More widespread than effective, more annoying than dangerous, only continental vigilance by Grand Lodges keeps clandestinism from becoming a real problem to legitimate Masonry. Clandestinism raises its ugly head periodically in many Grand Jurisdictions, and in some States it is always more or less of a trouble. Either now, or in the immediate past, some clandestine Freemasonry had affected Arizona, California, Colorado, Missouri, Nebraska, New Jersey, New York, North Carolina, Ohio, Oregon, Pennsylvania, South Dakota, Texas, Utah, West Virginia and the District of Columbia; a list too long to minimize altogether by saying that clandestine Masonry is too weak to do much harm Arizona and California suffer to some extent from clandestine Mexican bodies. Colorado and adjacent States have had with them for some thirty years a curious organi-zation known as The American Federation of Human Rights; with headquarters at Larkspur, Colorado; which is the seat of “Co-Masonry,” an organization purporting to make Masons of men and women alike. Missouri has a number of spurious Italian alleged Masonic organizations, and the “Masonic Chauffeurs' and Waiters' Club” with headquarters in Chicago.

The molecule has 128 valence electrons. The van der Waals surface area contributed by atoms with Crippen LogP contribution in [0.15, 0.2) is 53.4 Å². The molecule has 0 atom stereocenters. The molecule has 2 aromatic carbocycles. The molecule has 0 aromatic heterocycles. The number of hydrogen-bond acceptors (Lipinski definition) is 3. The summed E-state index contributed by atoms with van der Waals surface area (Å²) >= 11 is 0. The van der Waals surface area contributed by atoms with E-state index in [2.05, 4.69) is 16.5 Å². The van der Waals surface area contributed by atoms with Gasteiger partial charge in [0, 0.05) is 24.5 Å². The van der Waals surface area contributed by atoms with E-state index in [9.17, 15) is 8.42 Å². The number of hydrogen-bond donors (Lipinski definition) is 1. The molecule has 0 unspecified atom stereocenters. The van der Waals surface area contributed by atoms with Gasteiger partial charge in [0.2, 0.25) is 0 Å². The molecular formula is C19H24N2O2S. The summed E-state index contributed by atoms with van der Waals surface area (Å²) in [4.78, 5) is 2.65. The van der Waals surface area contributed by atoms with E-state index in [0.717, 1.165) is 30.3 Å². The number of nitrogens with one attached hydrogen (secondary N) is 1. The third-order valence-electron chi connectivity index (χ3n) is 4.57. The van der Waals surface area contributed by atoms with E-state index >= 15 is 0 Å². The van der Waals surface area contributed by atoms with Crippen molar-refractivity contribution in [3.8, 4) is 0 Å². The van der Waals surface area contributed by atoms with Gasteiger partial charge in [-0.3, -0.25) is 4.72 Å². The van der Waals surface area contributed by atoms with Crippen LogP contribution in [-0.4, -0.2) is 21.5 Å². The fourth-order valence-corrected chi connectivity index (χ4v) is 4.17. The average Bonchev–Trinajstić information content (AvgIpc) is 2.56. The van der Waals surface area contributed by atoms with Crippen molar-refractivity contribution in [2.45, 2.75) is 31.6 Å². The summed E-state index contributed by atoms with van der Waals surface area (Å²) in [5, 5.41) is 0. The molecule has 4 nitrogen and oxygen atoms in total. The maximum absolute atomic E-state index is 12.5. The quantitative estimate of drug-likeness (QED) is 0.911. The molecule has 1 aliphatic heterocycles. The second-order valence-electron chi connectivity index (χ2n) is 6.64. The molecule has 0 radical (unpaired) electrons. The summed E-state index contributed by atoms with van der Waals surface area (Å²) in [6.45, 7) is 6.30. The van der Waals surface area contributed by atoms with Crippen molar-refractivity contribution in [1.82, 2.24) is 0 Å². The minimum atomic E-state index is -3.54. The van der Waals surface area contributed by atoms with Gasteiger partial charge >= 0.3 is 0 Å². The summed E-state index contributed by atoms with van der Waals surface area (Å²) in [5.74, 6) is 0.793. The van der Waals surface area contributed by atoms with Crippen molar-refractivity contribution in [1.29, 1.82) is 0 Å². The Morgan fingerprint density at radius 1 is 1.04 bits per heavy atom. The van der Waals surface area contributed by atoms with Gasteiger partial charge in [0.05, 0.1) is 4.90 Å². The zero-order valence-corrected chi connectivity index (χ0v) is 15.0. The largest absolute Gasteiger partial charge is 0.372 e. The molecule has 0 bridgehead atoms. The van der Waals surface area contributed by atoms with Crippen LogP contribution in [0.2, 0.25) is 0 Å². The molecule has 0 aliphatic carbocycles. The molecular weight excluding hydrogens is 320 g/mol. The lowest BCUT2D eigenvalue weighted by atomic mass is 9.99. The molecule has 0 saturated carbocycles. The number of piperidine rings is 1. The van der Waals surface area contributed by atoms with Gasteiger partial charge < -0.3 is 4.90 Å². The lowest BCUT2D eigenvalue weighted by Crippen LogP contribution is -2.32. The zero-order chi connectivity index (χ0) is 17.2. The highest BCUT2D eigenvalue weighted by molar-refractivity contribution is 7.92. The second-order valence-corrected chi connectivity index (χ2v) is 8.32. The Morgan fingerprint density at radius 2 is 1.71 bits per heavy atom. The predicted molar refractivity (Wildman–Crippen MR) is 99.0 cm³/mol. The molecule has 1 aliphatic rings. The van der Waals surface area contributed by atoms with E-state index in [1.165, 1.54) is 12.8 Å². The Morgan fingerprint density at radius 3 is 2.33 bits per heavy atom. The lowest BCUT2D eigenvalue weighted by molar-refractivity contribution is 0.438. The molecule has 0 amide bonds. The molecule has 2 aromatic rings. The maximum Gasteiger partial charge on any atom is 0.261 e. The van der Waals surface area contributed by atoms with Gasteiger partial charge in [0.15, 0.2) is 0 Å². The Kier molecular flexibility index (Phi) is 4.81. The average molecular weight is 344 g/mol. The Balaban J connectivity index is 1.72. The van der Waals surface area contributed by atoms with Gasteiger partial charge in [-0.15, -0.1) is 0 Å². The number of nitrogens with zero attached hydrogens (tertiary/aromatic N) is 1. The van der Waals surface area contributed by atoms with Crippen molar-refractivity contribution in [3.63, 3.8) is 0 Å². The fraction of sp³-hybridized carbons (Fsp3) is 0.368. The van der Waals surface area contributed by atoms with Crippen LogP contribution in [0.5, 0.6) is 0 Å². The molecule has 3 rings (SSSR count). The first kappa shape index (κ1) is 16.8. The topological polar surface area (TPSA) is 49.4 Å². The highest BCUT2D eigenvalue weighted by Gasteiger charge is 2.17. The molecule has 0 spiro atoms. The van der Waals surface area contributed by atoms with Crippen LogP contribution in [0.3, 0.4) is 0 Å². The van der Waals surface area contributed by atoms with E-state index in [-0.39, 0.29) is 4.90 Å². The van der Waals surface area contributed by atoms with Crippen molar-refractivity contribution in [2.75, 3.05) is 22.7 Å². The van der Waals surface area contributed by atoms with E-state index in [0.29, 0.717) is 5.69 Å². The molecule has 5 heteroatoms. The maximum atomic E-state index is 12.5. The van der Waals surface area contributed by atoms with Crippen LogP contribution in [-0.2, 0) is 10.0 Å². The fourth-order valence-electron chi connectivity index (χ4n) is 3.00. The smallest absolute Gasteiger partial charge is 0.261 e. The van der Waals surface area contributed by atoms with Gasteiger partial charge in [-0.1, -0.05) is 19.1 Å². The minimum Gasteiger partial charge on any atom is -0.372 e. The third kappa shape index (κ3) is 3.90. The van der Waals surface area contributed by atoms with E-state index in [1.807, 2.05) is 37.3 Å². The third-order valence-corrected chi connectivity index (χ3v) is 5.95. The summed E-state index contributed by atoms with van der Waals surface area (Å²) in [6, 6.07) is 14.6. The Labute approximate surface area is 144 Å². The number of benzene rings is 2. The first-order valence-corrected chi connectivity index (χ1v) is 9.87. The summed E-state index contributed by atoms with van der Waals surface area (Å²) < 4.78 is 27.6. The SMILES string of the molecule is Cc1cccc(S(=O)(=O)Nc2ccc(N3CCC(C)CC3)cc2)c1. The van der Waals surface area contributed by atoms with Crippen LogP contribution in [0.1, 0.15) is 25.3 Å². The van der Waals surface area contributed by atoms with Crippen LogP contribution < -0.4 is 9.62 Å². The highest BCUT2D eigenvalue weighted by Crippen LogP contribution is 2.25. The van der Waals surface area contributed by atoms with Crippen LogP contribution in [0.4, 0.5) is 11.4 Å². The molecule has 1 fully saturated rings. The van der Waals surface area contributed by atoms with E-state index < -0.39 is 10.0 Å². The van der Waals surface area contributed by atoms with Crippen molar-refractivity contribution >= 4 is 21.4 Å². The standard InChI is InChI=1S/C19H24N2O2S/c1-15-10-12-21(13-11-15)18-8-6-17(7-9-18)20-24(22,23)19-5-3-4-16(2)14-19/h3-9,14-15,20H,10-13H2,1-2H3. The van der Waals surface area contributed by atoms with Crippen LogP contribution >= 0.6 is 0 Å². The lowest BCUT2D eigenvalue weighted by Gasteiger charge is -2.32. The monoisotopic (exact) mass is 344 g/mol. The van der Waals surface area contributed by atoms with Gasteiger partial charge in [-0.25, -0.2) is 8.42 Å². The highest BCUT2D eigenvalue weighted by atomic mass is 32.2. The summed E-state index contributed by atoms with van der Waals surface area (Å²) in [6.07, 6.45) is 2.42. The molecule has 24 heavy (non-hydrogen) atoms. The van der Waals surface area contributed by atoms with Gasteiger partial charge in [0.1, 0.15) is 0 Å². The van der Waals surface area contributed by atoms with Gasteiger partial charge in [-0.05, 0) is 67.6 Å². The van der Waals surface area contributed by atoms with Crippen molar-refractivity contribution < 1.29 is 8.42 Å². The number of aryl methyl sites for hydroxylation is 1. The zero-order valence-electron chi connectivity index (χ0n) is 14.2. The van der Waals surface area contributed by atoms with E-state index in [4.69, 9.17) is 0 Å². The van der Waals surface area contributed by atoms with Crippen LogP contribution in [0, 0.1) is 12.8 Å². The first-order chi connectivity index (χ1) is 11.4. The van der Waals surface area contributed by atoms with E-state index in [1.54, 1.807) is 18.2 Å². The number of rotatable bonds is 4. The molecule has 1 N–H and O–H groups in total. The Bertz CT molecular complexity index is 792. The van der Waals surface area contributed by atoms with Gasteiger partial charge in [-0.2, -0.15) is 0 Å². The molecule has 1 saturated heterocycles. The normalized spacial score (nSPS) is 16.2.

In 1929 there was filed in the office of the Secretary of State of New Jersey a Certificate of Incorporation of “The Grand Lodge of Ancient Free and Accepted Masons of New Jersey,” under which certificate the incorporators claimed the right to: